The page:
HG came close to the point I'd like to make...
Many of these studies do not specify the maximum temperatures which were achieved, nor for how long those temps were maintained, to produce the results discussed, whether regarding E. coli or other pathogens.
On the whole, I trust the composting process to take care of lots of nasty stuff. But there's a lot I won't put into my own BioStack because I know that *my* compost runs cold (less than 95 deg). If it were to achieve the high temps that many compost operations do (135 or higher), I could be more flexible about what went into it. *sigh* But, in the interest of safety, I send my weeds to a commercial operation in my yard waste.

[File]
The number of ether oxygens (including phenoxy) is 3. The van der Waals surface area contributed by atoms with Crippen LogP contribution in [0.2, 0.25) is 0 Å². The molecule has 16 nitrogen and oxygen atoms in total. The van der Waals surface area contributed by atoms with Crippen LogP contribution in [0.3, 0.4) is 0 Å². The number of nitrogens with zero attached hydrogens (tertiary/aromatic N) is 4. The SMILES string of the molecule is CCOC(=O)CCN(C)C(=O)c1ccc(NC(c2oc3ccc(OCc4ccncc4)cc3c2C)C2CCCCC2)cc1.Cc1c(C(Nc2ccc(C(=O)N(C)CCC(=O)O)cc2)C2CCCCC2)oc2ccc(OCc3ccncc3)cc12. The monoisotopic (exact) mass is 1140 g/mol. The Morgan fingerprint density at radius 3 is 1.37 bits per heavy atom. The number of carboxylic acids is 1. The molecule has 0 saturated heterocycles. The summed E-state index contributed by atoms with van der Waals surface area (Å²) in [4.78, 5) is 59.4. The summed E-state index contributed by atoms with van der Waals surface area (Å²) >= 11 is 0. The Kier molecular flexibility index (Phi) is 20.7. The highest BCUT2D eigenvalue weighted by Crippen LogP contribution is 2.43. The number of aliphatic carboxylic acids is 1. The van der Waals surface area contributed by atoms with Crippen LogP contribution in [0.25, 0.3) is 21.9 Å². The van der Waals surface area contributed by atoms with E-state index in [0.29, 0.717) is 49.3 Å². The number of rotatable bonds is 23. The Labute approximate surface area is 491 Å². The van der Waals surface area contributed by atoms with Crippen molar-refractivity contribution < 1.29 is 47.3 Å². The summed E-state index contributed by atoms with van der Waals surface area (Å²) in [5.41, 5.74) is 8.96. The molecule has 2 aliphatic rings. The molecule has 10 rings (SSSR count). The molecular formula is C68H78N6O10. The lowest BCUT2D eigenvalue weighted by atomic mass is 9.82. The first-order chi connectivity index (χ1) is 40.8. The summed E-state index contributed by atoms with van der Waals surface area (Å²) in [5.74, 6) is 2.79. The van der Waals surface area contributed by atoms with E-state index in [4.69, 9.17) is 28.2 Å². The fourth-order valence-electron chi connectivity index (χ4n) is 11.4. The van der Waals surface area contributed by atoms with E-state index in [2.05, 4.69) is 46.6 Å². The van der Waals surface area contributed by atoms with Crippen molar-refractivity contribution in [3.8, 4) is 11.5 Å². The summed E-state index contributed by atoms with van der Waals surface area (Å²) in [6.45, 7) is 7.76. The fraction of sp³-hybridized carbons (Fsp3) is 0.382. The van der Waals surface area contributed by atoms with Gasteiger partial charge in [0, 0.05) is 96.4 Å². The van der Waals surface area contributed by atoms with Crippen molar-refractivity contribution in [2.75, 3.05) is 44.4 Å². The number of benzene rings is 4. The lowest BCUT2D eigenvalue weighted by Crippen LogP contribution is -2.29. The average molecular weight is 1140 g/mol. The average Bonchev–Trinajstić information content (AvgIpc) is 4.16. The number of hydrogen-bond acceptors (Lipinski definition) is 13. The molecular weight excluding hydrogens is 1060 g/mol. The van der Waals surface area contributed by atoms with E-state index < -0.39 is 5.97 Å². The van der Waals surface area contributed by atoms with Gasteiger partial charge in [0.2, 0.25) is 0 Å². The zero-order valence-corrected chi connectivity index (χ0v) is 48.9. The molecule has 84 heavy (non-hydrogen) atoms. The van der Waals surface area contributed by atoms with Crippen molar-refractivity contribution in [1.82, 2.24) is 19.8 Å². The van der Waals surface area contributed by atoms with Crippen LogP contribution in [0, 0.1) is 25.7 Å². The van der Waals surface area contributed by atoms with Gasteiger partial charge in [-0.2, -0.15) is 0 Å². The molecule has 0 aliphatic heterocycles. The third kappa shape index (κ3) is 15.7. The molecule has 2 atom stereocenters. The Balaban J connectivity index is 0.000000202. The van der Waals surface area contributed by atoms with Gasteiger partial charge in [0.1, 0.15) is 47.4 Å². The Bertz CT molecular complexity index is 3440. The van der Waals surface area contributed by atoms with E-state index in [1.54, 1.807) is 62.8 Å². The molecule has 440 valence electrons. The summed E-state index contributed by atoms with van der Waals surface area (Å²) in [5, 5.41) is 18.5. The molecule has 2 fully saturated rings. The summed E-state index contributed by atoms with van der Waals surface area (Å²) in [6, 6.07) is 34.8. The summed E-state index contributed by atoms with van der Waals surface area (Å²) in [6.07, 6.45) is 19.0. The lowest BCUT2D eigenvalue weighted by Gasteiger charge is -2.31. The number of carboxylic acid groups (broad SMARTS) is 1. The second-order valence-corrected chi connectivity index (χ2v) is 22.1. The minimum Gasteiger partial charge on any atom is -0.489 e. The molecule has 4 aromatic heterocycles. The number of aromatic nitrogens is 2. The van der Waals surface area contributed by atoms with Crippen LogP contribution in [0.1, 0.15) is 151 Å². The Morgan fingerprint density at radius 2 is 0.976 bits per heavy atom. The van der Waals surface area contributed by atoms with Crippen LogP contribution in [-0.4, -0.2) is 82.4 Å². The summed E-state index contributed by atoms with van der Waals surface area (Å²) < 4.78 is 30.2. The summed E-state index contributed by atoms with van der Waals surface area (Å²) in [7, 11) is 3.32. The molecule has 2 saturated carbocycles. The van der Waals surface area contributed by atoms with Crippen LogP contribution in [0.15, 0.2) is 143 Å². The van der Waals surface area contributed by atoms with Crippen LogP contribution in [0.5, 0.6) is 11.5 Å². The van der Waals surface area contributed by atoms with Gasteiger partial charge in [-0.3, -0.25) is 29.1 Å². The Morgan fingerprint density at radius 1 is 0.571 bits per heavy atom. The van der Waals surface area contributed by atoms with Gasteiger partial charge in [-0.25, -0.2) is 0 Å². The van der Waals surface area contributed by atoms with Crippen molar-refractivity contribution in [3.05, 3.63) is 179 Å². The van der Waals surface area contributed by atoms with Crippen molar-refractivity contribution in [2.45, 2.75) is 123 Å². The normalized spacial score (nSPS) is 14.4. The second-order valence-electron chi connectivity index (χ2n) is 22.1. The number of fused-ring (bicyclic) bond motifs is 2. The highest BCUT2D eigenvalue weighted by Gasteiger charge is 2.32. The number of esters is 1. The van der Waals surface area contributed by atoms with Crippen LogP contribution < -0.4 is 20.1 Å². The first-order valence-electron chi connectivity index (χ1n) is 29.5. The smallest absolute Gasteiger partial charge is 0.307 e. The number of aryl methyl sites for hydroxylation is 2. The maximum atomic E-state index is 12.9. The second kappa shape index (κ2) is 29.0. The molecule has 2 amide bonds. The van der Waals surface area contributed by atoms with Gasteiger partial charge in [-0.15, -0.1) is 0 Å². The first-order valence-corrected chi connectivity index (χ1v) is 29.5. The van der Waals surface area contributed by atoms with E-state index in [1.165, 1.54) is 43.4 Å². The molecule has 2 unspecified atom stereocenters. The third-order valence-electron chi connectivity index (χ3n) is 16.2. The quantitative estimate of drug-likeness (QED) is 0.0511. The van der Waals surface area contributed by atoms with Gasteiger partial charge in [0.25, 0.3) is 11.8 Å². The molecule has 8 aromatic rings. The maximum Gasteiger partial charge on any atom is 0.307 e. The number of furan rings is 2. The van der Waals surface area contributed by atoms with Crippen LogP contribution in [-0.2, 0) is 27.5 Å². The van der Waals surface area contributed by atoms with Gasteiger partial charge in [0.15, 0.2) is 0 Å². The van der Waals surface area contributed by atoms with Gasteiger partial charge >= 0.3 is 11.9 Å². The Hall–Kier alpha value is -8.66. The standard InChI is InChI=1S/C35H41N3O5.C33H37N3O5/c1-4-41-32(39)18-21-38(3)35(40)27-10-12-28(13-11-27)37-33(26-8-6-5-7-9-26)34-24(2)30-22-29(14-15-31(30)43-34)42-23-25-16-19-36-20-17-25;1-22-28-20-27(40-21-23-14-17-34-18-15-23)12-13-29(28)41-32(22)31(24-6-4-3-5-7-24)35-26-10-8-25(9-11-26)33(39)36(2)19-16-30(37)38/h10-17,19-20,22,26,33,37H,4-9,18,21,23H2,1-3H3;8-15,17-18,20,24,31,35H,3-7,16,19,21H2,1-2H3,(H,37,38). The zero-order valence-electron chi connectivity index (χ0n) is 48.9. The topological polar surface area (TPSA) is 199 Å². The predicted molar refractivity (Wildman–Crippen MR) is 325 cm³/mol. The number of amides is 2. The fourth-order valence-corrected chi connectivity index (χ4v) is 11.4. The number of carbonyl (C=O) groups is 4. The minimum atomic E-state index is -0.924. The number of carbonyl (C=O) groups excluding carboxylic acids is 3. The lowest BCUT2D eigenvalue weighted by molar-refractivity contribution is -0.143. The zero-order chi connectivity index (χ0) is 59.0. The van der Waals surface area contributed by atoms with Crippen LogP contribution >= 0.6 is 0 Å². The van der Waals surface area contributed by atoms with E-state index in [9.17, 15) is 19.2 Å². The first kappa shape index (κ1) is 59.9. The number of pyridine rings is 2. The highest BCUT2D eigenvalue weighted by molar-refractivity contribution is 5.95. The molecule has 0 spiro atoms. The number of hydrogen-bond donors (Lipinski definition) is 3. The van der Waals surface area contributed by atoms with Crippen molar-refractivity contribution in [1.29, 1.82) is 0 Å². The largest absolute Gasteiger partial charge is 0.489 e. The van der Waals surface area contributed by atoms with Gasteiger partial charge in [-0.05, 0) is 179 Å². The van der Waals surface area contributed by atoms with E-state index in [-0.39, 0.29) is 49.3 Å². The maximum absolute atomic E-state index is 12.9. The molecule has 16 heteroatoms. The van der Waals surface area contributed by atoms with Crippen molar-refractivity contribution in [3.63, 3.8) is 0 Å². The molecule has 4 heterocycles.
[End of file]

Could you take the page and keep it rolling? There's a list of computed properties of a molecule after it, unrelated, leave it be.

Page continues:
And that's a lot of biomass.
Feedlots are indeed a very large source of E. coli. Where have those ground-meat recalls originated? In industrial meat factories, where the meat from hundreds of animals, slaughtered together in CAFOs, was ground together in (proved) unsanitary conditions.
I'm not a vegetarian, but to me these recalls say, "Know where your food comes from."
There was a problem maybe two years ago in the UK w/regard to horse manure--and this was a major scandal, given the love for gardening in the UK and the allotment system. An herbicide had been applied to many meadows whose hay was fed to horses. It didn't have an ill effect on the horses, but when the horses' manure was applied and allowed to stand on allotments over the winter, plants sickened and died the next spring. (I'll have to go find a citation to back this up....) I don't think said herbicide was ever used on this side of the Atlantic, but again, ask your source/stable whether the horses are on antibiotics, wormers, etc.
Sunset Zone 17, USDA Zone 9